Mention some of the employee’s strengths or ask the employee what he or she thinks they are. Together, think of ways that the employee’s strengths can help him or her perform better. Positive things should always be highlighted when giving feedback because working life is often hectic and successes tend to get buried under everything else, which makes feelings of accomplishment rare. Thus, it is especially important for supervisors to highlight these as often as possible. It energizes the person and motivates them to improve their performance independently. I also recommend asking the employees for direct feedback on your own performance. This creates an atmosphere where no one has to be scared of giving feedback, and you get a chance to develop your own skills.

Is constructive and goal-oriented

When determining areas of improvement, work with the employee. Do not focus too much on the positive things, and definitely do not downplay the need for development. Be honest. Let people set their own deadlines for the implementation of the agreed changes. This usually strengthens their commitment to the goals. Record the agreed development goals in your coaching application or notebook and remember to create a follow-up schedule. You should not be too cautious when setting goals! People often have an amazing ability to handle all types of situations and improve their weaknesses as long as they are motivated, committed and playing to their strengths.

Remember to pay attention to successes!

As soon as you notice that an employee has made the agreed changes or achieved their goals, you need to thank them, reward them, show your appreciation – almost anything will do, as long as the employee knows that you have noted their good performance!

Take time to prepare and highlight the employee’s strengths

Make sure you have enough time to prepare before providing feedback and think about positive things that you can say about the employee. What strengths does the employee have that could prevent problematic situations in the future? You could look at their results: maybe there is something positive to say about handling time, for example? You could also look at the quality of their work. Which customer service skills has the person successfully applied within the past month? Maybe this person is extremely good at starting or ending the calls or has a good selling method, and so on.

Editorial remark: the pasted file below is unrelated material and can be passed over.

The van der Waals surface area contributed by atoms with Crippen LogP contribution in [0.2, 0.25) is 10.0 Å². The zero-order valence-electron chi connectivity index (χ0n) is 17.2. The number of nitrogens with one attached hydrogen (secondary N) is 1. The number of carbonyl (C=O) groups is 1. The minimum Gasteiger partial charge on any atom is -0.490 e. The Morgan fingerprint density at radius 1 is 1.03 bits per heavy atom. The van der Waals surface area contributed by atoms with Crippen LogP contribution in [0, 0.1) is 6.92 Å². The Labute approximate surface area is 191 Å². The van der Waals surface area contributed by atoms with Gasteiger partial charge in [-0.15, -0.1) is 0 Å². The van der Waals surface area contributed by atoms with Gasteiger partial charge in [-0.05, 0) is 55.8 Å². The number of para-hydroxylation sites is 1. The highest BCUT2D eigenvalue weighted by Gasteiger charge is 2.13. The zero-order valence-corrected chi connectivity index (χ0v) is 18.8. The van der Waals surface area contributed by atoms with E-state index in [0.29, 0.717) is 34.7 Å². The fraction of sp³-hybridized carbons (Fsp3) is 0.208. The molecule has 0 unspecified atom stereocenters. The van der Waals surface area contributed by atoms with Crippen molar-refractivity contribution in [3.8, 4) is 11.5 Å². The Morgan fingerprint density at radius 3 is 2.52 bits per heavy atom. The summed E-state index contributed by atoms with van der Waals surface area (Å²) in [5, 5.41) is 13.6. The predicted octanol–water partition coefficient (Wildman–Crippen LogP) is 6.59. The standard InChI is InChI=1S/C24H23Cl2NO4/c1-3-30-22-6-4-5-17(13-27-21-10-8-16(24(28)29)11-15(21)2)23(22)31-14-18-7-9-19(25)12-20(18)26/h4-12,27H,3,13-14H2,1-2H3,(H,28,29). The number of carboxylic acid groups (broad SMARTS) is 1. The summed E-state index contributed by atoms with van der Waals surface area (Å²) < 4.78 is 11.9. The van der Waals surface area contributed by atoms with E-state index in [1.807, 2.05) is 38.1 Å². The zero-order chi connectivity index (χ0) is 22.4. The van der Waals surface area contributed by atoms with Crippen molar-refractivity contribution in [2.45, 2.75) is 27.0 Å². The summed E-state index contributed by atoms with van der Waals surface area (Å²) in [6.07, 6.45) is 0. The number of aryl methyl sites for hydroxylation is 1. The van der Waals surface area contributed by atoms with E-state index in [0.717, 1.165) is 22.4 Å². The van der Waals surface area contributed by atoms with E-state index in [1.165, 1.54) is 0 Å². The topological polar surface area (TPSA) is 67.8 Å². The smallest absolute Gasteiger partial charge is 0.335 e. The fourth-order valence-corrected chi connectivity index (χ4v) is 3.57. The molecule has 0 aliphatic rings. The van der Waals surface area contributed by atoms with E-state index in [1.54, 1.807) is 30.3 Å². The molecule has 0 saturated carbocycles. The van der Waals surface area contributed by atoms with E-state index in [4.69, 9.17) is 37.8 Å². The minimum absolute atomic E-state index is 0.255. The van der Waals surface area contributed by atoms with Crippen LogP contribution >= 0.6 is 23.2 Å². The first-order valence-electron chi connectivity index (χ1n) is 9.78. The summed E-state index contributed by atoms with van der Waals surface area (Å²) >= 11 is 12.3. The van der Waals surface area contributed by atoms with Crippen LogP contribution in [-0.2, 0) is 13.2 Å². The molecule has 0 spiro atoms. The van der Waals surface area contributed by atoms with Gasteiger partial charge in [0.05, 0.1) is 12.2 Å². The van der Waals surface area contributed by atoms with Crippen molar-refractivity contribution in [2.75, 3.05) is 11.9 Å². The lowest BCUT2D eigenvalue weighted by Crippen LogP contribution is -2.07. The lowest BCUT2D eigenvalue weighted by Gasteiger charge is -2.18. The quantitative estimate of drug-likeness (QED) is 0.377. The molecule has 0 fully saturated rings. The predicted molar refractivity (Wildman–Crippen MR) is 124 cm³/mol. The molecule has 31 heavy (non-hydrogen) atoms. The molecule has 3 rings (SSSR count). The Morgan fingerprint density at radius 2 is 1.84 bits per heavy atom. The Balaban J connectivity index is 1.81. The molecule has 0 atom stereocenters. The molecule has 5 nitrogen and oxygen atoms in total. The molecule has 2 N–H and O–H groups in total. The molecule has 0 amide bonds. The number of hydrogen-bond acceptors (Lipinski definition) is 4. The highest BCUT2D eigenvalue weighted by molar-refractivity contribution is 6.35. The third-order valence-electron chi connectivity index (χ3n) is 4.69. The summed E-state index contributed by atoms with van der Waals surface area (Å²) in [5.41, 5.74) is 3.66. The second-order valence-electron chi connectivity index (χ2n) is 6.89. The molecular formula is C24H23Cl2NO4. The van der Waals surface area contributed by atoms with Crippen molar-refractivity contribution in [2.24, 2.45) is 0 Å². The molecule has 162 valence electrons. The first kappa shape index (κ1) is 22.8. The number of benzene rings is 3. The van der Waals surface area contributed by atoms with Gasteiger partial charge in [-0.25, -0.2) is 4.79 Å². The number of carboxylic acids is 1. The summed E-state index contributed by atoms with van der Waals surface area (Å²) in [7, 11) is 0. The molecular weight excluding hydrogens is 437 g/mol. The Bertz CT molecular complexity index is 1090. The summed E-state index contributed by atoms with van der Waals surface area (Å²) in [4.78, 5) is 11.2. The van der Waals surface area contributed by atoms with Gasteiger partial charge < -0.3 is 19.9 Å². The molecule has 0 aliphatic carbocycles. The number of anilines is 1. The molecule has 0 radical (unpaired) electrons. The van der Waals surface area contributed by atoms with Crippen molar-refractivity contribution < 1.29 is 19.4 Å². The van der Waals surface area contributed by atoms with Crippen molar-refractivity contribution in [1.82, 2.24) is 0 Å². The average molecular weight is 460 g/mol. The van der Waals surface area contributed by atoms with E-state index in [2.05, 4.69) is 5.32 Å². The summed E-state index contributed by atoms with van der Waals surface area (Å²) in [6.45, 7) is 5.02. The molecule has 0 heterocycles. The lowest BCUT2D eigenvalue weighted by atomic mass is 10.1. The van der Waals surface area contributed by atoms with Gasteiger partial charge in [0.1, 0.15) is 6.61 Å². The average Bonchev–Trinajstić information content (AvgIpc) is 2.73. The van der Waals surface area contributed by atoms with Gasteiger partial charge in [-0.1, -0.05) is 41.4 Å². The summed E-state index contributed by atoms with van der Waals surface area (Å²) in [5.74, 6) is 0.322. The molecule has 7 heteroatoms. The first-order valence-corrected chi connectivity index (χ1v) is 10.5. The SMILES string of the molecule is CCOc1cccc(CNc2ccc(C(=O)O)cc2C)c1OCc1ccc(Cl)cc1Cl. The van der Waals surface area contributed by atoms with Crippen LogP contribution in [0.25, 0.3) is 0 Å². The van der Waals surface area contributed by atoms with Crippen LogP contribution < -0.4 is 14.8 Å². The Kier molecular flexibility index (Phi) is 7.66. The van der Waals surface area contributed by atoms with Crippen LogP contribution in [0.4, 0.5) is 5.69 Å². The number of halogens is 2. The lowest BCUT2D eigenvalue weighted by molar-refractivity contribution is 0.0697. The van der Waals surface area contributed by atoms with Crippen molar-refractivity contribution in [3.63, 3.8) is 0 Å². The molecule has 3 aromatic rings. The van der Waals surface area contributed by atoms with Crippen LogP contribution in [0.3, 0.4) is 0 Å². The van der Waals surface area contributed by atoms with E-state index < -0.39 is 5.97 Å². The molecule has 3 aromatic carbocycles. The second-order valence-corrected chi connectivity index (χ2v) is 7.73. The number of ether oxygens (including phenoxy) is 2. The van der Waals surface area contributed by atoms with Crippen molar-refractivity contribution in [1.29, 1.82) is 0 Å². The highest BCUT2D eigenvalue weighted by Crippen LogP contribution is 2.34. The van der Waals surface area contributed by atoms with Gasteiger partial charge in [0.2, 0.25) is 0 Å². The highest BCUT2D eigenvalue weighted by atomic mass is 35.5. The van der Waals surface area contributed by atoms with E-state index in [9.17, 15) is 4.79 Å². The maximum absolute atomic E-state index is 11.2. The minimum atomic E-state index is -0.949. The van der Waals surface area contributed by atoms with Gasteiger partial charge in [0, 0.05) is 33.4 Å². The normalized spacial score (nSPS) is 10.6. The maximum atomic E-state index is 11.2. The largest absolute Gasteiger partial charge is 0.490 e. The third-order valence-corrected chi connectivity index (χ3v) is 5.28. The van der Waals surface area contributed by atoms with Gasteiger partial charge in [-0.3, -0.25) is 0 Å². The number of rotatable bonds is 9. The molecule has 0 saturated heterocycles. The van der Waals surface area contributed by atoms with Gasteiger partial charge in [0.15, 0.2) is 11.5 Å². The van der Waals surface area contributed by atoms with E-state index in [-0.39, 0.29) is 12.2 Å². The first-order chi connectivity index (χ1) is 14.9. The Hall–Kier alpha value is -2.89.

These are always worth highlighting. In the renowned Finnish coaching book  Valmentava esimies – Onnistumista palvelevat positiot -kirjassa it is mentioned, among other things, that giving three times more positive feedback than negative feedback is a good rule of thumb. The amount of time you need for preparations depends on how much experience you have giving feedback and how quickly you can find the necessary data on the person’s performance. In time, you may become so good at giving feedback that you no longer need to prepare, instead guiding the employee with questions so they can discover their successes and areas of improvement themselves.

As I mentioned at the beginning, I would be super happy if you could share your own opinion on this matter in the social media. I wish you all many good experiences providing feedback!

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Ville Mikkonen